I insist on keeping the tree up ‘til Epiphany. I put up my grandmother’s nativity scene despite not having any religious affiliation anymore. I put the three kings on the opposite side of the living room and slowly move them over to present their gifts to the baby Jesus.

I have no problems with myths; I thrive on creation.

Our children are 10 and almost 12 and still believe in Santa Claus, the tooth fairy, leprechauns, the Easter Bunny. Anything really—except Jesus. I’m floored by their belief, as I have felt so very little. But I do believe that people can change. Perhaps their belief comes from me.

Our tradition has become me overcompensating for his under achieving holiday spirit. But this year, I couldn’t do it. My mother had been sick. And then I had been sick. And I had no energy to find the Christmas boxes in the storage shed nor energy to buy a tree permit and go chop one down in an area that needs thinning as is the tradition for mountain folk living in a national forest. I couldn’t really bake cookies. I didn’t send any cards. The most I could do was sit catatonic on the couch and occasionally order something online while watching sitcoms on huluplus. It was already the second week of December and there was no hint of red or green in the house.

The children started to worry and I started to cry. My husband offered to do the thing that would send most mountain people into an uproar of protest: he offered to go buy a tree from in front of Rite Aid from the Boy Scouts. My kids were beside themselves. Buy a tree?! Buy a tree?! No one buys a tree. You put hot cocoa in a well insulated thermos and you put snacks in the cooler and you borrow someone’s 4WD vehicle , go up into the mountains with a saw and determination and you cut down your tree. This is what I get for fostering a tradition with my children.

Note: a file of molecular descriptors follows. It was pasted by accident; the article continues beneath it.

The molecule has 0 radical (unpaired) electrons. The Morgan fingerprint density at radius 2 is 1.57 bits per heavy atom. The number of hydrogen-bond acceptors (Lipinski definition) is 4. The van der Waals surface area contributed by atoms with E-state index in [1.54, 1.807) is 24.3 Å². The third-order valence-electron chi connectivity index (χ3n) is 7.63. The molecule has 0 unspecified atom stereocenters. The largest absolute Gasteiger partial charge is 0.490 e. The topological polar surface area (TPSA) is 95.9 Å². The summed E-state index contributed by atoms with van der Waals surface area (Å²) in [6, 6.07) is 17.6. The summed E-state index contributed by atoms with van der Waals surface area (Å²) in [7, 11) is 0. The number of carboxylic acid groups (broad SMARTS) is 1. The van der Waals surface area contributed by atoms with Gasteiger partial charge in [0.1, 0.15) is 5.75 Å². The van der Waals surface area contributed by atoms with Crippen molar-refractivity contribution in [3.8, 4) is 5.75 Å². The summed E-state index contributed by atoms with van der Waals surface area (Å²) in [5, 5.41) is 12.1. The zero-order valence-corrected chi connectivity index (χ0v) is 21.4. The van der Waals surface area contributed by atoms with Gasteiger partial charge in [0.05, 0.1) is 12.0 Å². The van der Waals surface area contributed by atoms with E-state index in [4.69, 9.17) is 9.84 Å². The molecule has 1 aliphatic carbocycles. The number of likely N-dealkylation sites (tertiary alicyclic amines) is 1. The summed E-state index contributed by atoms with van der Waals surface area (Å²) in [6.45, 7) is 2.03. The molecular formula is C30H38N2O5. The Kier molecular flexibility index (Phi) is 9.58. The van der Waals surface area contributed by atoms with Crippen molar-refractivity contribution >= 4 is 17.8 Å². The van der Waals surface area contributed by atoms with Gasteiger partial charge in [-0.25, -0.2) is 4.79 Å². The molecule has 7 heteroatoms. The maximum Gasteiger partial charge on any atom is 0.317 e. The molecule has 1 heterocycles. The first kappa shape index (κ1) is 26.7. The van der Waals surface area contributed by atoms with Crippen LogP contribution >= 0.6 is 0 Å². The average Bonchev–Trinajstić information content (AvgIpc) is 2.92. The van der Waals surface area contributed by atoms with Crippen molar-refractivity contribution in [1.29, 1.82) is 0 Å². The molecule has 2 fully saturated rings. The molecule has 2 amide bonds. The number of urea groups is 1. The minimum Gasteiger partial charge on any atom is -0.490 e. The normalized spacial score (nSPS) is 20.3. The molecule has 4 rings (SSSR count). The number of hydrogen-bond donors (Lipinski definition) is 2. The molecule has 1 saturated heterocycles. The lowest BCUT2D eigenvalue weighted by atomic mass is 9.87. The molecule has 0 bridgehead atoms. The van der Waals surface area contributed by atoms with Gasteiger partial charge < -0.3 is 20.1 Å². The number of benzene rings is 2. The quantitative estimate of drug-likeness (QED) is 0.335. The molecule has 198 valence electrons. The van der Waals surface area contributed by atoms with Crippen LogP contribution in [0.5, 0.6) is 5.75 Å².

I started to cry in front of them. Something I try hard never to do. And then we were all crying. And then I went to lay down for awhile.

When I woke up, they were back from Rite Aid with a tree. They’d found three of the five boxes labeled ‘Christmas’ in the storage shed and had begun to decorate the living room and the tree. They only found one string of working lights and they didn’t get a Charlie Brown Christmas tree like I usually get when I chop one down, but instead a bushy, perfectly symmetrical cone shaped tree. The perfect kind, that you buy.

The kids did an abysmal job of decorating the living room and the tree. The ornaments all seemed to cluster towards the top, the lights somewhere around the middle and the bottom of it was completely bare. They put it in a precarious place by the corner of the living room and kitchen which would make sitting in the dining room that much more difficult from branches jutting out. They cluttered the living room with all the decorations that other people have given me that I never put out but feel to guilty to throw away.

My husband bought Christmas presents to distribute among the four of us—and the ones that come from Santa. No cards were mailed. Nothing got baked. Someone sent a box of Sees. He bought some store bought goodies. He made us drinks. He helped plan the menu and he went and picked up my friend from college who joined us. Somehow, in the absence of my well spirit, he found his.

Margaret Elysia Garcia blogs at

2 thoughts on “Christmas Lost and Found – by Margaret Elysia Garcia

  1. This is the story of the light returning, of family, of true giving. As always love your work and this was spot on Christmas tale for me.